My Dad, David Urman, of blessed memory, with his first grandchild, Lawrence, 1982.

This is my dad, David Urman, of blessed memory. I think of him today on Father’s Day and every day. In this photo, taken in 1982, he radiates pure joy while holding his first grandchild, my son, Lawrence. Dad was a Holocaust Survivor.  After his brutal incarceration at Auschwitz and the catastrophic loss of his family in the Holocaust, he immigrated to the United States with barely a penny in his pocket and only an eighth-grade education.  In spite of what seemed like insurmountable odds, he founded a successful wholesale meat business.  My father was an extraordinary person. He had such a zest for life. I’ve never known anyone who approached life with such enthusiasm. He had rosy cheeks, a twinkle in his eye, and a spring to his gait. And how he danced! At a simcha (celebration) nobody danced as joyfully or incessantly as my father. He loved to rejoice in life’s happy occasions. Every morning at 4:30 am, before the crack of dawn, my dad left for work.  He never missed a day in all my coming-of-age years.  He was steadfast, reliable, determined.  He was never really ill.  If he did catch a cold, his remedy was a glass of hot tea with a shot of vodka and a squirt of lemon. He was better the next day. He loved watching westerns and comedians on TV. I loved to hear him laugh. His laughter was so hearty and exuberant, it was infectious as it reverberated through our home. I was the most fortunate of children to be blessed with such a wonderful father. His love, optimism, and indomitable spirit will live on as we honor his precious memory from generation to generation.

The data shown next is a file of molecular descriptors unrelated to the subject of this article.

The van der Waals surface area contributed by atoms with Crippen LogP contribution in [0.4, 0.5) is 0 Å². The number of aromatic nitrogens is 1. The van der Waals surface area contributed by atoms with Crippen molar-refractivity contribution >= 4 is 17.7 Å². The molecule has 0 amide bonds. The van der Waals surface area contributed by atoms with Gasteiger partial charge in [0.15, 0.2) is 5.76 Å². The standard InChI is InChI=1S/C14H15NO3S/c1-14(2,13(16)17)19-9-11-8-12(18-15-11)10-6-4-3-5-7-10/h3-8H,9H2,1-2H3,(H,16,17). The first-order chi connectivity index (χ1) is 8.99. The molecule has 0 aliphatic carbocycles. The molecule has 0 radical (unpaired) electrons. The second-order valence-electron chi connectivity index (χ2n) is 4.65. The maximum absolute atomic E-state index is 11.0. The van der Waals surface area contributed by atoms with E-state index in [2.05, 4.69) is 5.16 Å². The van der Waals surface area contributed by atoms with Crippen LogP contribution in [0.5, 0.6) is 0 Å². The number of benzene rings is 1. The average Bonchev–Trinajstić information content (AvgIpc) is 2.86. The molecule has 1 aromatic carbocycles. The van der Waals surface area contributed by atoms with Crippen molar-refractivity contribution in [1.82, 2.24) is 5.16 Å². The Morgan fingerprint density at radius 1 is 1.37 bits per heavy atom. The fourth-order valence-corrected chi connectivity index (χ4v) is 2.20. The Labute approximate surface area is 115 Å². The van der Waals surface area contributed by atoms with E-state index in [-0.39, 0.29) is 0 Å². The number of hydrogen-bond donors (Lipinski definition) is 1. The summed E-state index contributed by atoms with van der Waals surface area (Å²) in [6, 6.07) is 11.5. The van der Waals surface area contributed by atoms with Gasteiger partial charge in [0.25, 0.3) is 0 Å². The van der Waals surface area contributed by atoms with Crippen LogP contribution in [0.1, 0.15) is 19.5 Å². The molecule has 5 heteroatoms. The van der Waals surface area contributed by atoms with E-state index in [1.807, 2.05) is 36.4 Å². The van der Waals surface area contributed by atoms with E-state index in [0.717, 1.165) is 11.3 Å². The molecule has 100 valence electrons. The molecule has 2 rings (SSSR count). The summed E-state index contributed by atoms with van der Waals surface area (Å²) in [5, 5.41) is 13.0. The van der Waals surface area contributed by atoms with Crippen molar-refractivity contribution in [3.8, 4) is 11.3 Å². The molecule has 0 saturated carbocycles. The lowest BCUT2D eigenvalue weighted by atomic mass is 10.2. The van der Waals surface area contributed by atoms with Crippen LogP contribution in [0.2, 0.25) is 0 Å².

My Mom, Fela Urman, of blessed memory.

This beautiful lady is my mom, Fela Urman, of blessed memory. She was a Holocaust survivor. In spite of the horrors that befell her and her family, she somehow managed to be the quintessential Jewish mother.  When I was little, she sang Yiddish lullabies to me when I was sick or frightened.  She nursed me through my childhood illnesses.  She fed me endless bowls of chicken soup, placed cold compresses on my fevered brow and hovered over me like a guardian angel until she nursed me back to health.  She was always there for me, whether it was to place a bandaid on a skinned knee or to listen to me vent about a problem.  I was the most fortunate of children to be so loved and cared for by my mom.  I think of her today and every day.  She lives on in my memory as a blessing to me.